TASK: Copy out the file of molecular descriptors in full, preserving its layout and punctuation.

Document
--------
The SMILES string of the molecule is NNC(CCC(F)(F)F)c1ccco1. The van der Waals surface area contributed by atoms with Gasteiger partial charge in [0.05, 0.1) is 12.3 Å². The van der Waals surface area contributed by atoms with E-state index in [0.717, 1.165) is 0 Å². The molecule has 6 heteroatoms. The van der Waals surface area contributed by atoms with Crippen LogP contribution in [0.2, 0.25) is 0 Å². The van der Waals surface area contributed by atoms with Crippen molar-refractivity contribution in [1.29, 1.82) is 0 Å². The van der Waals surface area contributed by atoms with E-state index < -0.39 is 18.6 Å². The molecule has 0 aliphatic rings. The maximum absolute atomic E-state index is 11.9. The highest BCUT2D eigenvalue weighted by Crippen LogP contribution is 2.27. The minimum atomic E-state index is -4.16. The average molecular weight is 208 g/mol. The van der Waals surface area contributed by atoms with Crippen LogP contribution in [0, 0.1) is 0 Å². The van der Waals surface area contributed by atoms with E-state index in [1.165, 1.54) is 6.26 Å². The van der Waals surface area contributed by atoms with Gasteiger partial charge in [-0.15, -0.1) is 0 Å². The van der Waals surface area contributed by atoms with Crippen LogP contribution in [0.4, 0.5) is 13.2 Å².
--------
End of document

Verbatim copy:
The SMILES string of the molecule is NNC(CCC(F)(F)F)c1ccco1. The van der Waals surface area contributed by atoms with Gasteiger partial charge in [0.05, 0.1) is 12.3 Å². The van der Waals surface area contributed by atoms with E-state index in [0.717, 1.165) is 0 Å². The molecule has 6 heteroatoms. The van der Waals surface area contributed by atoms with Crippen LogP contribution in [0.2, 0.25) is 0 Å². The van der Waals surface area contributed by atoms with Crippen molar-refractivity contribution in [1.29, 1.82) is 0 Å². The van der Waals surface area contributed by atoms with E-state index < -0.39 is 18.6 Å². The molecule has 0 aliphatic rings. The maximum absolute atomic E-state index is 11.9. The highest BCUT2D eigenvalue weighted by Crippen LogP contribution is 2.27. The minimum atomic E-state index is -4.16. The average molecular weight is 208 g/mol. The van der Waals surface area contributed by atoms with Crippen LogP contribution in [0, 0.1) is 0 Å². The van der Waals surface area contributed by atoms with E-state index in [1.165, 1.54) is 6.26 Å². The van der Waals surface area contributed by atoms with Gasteiger partial charge in [-0.15, -0.1) is 0 Å². The van der Waals surface area contributed by atoms with Crippen LogP contribution in [0.4, 0.5) is 13.2 Å².